Additionally, it has been found that early introduction into service and combat in itself impacts the physical and mental health of soldiers, because the increased exposure to the rigours of an early military service increase one’s chances of suffering long-term injuries and complications. Serving in difficult situations, plagued by disease and infection, high-risk missions and training accidents also tend to incline soldiers to substance abuse and difficulties in relating to others socially (Leitenberg & Burns, 1973). As far as local impact is concerned, it would be fair to say that there were no winners in America or Vietnam.
By far, the thing that lingers most in the mind about the Vietnam War is the human cost, including an estimated 2 million Vietnamese civilians. Then there is the environmental devastation caused by the massive amount of bombing and the use of chemical agents. Agent Orange caused enormous and long-lasting damage to the environment and health of the Vietnamese people. However, the devastation did not end with the departure of American soldiers.
With the departure of American troops in early 1973, the North Vietnam invaded the south, and after two years, the South capitulated. Upon re-unification, the newly founded Socialist Government of Vietnam established its capital at Hanoi, and renamed Saigon Ho Chi Minh City, in honour of the former North Vietnamese ruler. In neighbouring Kampuchea (Cambodia), Pol Pot was embarking on a bloody campaign to create a utopia. He was ruthless, with his infamous killing fields claiming the lives of over 2 million people (Leitenberg & Burns, 1973).
In order to stem the tide of the Khmer Rouge, who had the tacit support of China, Vietnam attacked Cambodia, removing the Khmer from power and installing an alternative leadership. While this succeeded in securing the border areas that had been under Cambodian attacks, the action of invasion caused the Chinese some measure of unease. China felt threatened by Vietnam’s growing influence in the region, and saw the new-found courage to invade Cambodia as the result of the Soviet Russia’s push to gain a foothold in the South East Asia. Russia responded to this by sending arms and supplies to Vietnam, but avoided open declaration of hostilities with China.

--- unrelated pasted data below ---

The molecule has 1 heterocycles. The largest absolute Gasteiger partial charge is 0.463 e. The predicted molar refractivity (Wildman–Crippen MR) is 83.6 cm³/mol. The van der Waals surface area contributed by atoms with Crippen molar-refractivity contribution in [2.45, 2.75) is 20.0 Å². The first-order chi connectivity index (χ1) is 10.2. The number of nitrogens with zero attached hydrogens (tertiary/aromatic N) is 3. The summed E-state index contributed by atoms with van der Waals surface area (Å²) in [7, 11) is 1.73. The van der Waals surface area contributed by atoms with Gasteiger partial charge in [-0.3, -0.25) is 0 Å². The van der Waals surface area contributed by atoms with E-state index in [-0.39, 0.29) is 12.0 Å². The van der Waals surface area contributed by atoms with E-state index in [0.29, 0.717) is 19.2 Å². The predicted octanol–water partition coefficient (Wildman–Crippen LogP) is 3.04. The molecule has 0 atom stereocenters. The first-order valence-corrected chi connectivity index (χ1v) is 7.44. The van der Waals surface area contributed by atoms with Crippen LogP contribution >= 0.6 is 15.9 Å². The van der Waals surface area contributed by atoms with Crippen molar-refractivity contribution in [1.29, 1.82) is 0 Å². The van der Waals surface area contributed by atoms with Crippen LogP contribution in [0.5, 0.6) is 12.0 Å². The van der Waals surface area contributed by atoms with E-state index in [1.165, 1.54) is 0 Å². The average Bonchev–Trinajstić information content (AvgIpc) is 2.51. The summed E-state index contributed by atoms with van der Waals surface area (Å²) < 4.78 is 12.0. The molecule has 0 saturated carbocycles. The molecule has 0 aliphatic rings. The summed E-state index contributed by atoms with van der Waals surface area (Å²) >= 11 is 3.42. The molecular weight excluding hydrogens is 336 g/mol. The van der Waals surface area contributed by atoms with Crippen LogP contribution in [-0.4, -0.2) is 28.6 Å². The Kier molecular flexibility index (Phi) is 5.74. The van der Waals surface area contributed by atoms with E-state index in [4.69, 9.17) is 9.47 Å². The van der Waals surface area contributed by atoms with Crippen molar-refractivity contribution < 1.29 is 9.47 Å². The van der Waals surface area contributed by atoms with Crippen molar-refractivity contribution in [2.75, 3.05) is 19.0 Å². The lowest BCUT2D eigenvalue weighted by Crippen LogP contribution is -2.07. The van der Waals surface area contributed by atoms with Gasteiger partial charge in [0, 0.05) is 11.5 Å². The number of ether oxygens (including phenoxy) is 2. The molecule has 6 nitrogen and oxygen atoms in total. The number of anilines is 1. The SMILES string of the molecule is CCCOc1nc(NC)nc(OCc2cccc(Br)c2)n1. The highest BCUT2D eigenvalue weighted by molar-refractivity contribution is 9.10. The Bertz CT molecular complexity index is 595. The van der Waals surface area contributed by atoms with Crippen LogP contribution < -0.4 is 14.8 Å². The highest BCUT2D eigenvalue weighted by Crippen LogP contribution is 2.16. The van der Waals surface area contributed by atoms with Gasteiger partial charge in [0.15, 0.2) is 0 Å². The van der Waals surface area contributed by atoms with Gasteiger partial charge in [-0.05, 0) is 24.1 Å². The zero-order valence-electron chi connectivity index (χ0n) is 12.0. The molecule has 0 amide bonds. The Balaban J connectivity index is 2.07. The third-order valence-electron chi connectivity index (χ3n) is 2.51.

From Cambodia and Vietnam, an estimated three million people fled the wars, with fatalities of about half a million civilians. In an effort to further reduce the impact of the damage done, the United States took in refugees who were being turned away by other the South East Asian countries, and were joined in this by Canada, Australia and France (Leitenberg & Burns, 1973).
In 1986, Nguyen Van Linh led a group of politicians that had grown disenchanted by the stagnating economy, and together began a period of restructuring for the economy. They embraced a socialist as opposed to a communist economic system and encouraged free enterprise. Foreign investments grew, and great improvements were recorded in agricultural production, industrialisation and exports.
As a matter of fact, to stimulate renewed growth in the agricultural sector that was devastated by the war, the government introduced a “collectivization” of economic capital, farms and millions were put to work on state-owned farms. For America, the aftermath was primarily a look at lessons learnt so as to avoid a similar occurrence in future. As pointed out by General Maxwell Taylor, “...we did not know ourselves... neither did we know our allies” (Leitenberg & Burns, 1973). Paraphrasing Sun Tzu, he added that until America knew itself and her allies, it would be erroneous to engage in any combat.
Many questioned the methods employed against an enemy that was nearly invisible, and fought via very unconventional means. Their tenacity, especially against the French was seemingly indefatigable; with Ho Chi Minh famously quoted as saying to the French “You can kill ten of my men for everyone I kill of yours... But even at these odds, you will lose and I will win” (Leitenberg & Burns, 1973). The war got American commanders to re-evaluate their tactics, and rethink new combat techniques as traditional forms of overcoming a stubborn enemy like aerial superiority, failed to bear fruit.
In conclusion, the Vietnam-American war can only be considered as a Pyrrhic victory. It can be argued that each war fought carries with it an unnecessary expenditure of lives and resources, but if the objective that was set out at the beginning was achieved, then it counts as a success. America’s stated ambition to halt the spread of communism in the South East Asia was thus, albeit at a horrendous cost, “Mission Accomplished” (Nixon, 1990).